It has been a while since I’ve been to a hanging. Thanks to cell phones and video cameras we all got to go to the gallows last week. Saddam Hussein was hung on television. Why don’t we feel any better? Perhaps it is because it looked more like vengeance than justice, or maybe it was all those ski masks and “Go to Hells,” and the invocations to Muqtada al-Sadr. It left me a little unsettled. I learned one lesson from Vietnam (the first televised war). If possible, don’t die on the wrong battlefield. Iraq is the wrong battlefield.
A few weeks ago Mr. Smith went to Washington. Senator Gordon Smith put his own neck in a noose when he spoke from his heart. He said “We are caught in the middle of an ancient argument between two groups who are fighting over who is the rightful heir to the Prophet Mohammed.” Then he went on to say “It’s not our fault, it’s not our fight, and we can’t fix it.”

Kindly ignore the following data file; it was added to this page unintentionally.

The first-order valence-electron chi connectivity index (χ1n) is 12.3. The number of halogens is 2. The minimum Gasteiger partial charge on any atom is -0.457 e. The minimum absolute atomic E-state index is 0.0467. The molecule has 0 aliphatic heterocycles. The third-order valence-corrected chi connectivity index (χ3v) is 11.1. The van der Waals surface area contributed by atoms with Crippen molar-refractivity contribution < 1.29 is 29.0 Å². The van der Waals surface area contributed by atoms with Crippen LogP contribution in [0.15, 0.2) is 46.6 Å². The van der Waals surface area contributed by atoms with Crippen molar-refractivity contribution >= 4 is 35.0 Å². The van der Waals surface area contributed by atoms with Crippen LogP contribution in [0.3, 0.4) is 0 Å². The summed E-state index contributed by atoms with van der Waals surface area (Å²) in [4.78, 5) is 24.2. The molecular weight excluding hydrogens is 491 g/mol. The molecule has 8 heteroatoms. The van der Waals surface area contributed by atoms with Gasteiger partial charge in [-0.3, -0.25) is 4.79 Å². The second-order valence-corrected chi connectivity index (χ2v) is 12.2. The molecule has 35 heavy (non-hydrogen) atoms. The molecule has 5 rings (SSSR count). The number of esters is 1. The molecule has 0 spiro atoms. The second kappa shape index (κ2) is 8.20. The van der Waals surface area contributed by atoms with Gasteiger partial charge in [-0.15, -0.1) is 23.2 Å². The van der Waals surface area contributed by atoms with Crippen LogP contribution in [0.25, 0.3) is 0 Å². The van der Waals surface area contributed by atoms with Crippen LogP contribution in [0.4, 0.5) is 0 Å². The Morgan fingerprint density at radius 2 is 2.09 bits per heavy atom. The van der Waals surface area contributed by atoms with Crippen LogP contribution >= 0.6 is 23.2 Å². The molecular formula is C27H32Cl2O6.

Digital cameras brought us inside Abu Grhaib. What we saw made us feel ashamed. Now a cell phone camera brought us to the gallows. What we saw did not make good men feel good. In Iraq, we are at the end of our rope. Our leaders and deciders are working on a new strategy. We don’t have enough FEMA trailers to fix this coming storm. There is not enough rope to hang all our enemies. We stood on the gallows last week. There are only two ways to come down from a gallows. One is humble and one is hard.
Today a Ford lies in state. Not the car company, but the President. It was the President, not the car company, that had the “better idea.” Ford pardoned Nixon when everyone else wanted to “hang ‘em high.” It seems this war hero and former Eagle Scout did not think much for going “hellfire and damnation” all over the world. He wanted to “end the nightmare.” Ford was a great president. The world has enough hangmen. Tomorrow we will bury a healer.